The End of Men in Politics? Um, No

Some perspective on the “Ladies’ Night” meme

As if to unite Ryan’s irritation with sensational headlines at The Atlantic with Liz’s observation that “Ladies’ Night” seems to be the leading media theme in the wake of Tuesday’s primaries, Chris Good at The Atlantic has a post up that asks, is this “The End of Men in Politics?”

Good works through the key data points from Tuesday—wins by Meg Whitman, Carly Fiorina, Sharron Angle, and Blanche Lincoln, plus the commanding lead held by Nikki Haley in South Carolina’s GOP gubernatorial race—and touches on women’s gains in the business and education worlds, chronicled by his colleague Hanna Rosin in the current Atlantic, on the way to his conclusion:

Maybe the same thing is happening in politics. Men have had it easy for so long, consciously or unconsciously taking into account their good-ole-boy advantages, all clubby assumption and the ease of less pressure—just as women, entering the professional world, know about the history of the women’s movement, of the glass ceiling, and are determined not to fail, having something to prove while men, given no historical or immediate disadvantage, find themselves bereft of a natural incentive structure—that maybe they’re getting soft and the women will just take over.

Women seem more naturally adept at politics, anyway, being generally more sentient communicators. In the world of politics, multi-directional awareness is paramount. Men can barely listen when they watch TV. Stereotypically, men are better suited to a single logical task, rather than the complex interactions of a social group. It seems clear which ability is more useful in a campaign.

More and more women are coming into power. Not all of the above candidates will win in November. But it’s worth noting that today’s stories about the success of women candidates is not a stand-alone thing; it’s part of a larger social trend.

That last paragraph, at least, is plainly true: there’s a (very welcome) long-term trend toward female success in politics that trails, but reflects, progress in the rest of society. Meanwhile, talk about biological differences that may support this trend is highly speculative, but it’s not crazy. And I get that Good’s headline is a nod toward Rosin’s article, which is titled “The End of Men.”*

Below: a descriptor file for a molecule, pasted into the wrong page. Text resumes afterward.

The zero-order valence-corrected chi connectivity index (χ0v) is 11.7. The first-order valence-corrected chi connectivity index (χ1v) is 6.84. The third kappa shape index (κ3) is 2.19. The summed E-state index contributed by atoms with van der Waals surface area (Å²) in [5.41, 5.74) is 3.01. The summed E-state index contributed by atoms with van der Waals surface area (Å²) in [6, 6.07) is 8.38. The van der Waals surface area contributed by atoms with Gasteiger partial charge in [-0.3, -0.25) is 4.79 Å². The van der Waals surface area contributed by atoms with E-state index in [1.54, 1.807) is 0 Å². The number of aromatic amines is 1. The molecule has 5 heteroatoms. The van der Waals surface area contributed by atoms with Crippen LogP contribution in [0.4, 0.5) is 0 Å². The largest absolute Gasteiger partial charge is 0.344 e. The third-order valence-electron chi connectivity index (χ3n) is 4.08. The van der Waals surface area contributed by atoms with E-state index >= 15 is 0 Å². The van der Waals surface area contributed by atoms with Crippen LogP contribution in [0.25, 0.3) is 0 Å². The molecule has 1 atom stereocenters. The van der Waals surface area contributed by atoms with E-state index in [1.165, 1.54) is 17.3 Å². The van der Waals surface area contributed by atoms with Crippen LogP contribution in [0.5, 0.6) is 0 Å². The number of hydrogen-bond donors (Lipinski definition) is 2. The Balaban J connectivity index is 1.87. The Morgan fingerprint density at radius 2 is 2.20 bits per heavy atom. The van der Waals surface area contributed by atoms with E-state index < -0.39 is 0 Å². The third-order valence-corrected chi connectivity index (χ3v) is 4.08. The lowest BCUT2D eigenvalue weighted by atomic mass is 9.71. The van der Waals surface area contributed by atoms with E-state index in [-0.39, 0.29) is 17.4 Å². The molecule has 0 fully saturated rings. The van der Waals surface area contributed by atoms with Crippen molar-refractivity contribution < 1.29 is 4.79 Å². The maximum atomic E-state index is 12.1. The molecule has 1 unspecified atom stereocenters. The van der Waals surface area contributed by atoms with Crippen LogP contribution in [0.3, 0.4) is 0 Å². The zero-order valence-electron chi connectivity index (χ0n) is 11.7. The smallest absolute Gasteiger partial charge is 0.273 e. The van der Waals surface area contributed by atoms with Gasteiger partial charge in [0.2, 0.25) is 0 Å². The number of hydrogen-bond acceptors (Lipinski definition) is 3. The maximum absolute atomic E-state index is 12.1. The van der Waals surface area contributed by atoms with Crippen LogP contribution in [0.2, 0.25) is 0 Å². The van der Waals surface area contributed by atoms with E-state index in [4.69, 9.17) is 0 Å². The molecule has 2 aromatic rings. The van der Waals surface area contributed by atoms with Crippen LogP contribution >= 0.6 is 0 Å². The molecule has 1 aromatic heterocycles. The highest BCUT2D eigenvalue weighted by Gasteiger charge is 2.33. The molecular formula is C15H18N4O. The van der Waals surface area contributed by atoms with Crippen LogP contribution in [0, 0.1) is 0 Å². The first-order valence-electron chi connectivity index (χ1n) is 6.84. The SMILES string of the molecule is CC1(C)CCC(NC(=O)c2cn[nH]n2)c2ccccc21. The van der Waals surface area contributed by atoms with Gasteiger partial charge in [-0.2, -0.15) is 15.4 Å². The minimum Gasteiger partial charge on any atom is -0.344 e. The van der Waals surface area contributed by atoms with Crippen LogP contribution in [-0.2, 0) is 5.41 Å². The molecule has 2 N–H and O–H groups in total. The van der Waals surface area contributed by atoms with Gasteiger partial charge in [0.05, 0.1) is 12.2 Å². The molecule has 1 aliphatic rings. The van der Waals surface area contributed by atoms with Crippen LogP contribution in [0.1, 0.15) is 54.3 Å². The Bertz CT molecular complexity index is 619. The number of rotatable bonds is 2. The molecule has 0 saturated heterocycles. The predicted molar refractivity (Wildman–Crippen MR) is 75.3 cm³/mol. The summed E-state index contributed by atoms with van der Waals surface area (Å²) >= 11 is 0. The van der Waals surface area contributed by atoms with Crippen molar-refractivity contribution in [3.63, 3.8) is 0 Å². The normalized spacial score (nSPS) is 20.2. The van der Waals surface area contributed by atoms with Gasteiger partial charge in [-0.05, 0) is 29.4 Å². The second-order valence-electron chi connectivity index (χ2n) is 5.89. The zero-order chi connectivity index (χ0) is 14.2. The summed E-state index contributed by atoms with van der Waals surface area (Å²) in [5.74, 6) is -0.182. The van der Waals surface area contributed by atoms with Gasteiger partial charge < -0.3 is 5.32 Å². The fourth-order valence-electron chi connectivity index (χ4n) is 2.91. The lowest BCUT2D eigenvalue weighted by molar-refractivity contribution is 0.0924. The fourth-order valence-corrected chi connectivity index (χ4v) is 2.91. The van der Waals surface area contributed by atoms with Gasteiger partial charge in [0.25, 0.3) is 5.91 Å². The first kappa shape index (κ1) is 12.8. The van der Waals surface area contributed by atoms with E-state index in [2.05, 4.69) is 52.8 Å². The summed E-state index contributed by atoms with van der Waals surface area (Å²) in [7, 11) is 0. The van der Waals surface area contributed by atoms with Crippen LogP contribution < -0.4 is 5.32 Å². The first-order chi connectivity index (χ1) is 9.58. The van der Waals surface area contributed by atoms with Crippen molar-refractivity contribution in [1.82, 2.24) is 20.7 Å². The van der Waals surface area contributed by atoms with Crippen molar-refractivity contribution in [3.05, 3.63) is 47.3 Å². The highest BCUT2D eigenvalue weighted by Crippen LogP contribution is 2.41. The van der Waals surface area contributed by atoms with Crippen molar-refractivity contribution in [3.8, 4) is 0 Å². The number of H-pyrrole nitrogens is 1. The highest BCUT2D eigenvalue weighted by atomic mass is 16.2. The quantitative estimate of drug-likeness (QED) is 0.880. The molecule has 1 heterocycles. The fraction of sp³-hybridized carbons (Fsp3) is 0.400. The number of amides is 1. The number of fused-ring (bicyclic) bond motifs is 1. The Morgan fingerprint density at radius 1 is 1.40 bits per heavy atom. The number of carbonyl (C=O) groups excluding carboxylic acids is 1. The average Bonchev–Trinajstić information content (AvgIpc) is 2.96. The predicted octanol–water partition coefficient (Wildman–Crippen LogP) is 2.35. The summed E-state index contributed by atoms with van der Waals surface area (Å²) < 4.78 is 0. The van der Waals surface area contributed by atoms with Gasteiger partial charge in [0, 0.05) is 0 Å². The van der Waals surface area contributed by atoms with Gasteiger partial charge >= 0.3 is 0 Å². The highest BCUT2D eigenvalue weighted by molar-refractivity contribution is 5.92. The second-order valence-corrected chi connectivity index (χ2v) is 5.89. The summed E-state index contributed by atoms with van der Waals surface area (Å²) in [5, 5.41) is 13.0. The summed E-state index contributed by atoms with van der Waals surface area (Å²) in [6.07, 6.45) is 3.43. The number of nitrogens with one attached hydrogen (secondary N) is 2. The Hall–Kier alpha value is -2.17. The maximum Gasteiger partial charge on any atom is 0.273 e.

But still—some perspective, please. On Tuesday morning, David Bernstein of The Boston Phoenix took a close look at the “big day for women in politics” storyline, specifically focusing on Republican primary contests. By his count:

• At most, five of the thirty-five Republican nominees for Senate seats will be women

• At most, there will be seven female Republican gubernatorial nominees, out of nearly forty races

• And of the 243 Republican nominees for House seats chosen to date, 20 are women (two more are headed to run-offs)

I don’t have the comparable Democratic figures handy, but while elected women in office have historically been more prominent in that party, they’ve also remained a small minority. Here’s a visual demonstration of federal legislators in the period 1790-2010, courtesy of the site Timeplots. The grey areas are men in Congress; the colored areas are women; the largest blue patch is female House Democrats (click the image to get to a larger version at the Timeplots site):

If you prefer charts to graphics, here’s The Washington Post’s ranking of countries according to the share of seats in the lower house of their federal legislature that are held by women. In the U.S., it’s 16.8 percent. That puts us in 74thplace, in a tie with Turkmenistan.

All of which is to say that while the trend is in the right direction, we are a long, long way from gender equality, let alone the end of men in politics. And while the change augured by Tuesday’s results is perhaps more substantial than Bernstein’s numbers suggest—all elected offices are not created equal, and senator from and governor of California are pretty significant seats—that imbalance will remain very much the case at the start of 2011, however the rest of the campaign plays out.

*Parenthentically, how does The Atlantic decide, when it’s decreeing the end of one embedded power structure or another, whether to hedge its bets with a question mark? Hua Hsu’s cover story from the Jan/Feb ’09 issue, “The End of White America?”, was made into a question, the title of Rosin’s piece is a straight-up declaration, and with Good’s post we’re back to a question. Is there an internal style guide on this point?

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Greg Marx is an associate editor at CJR. Follow him on Twitter @gregamarx.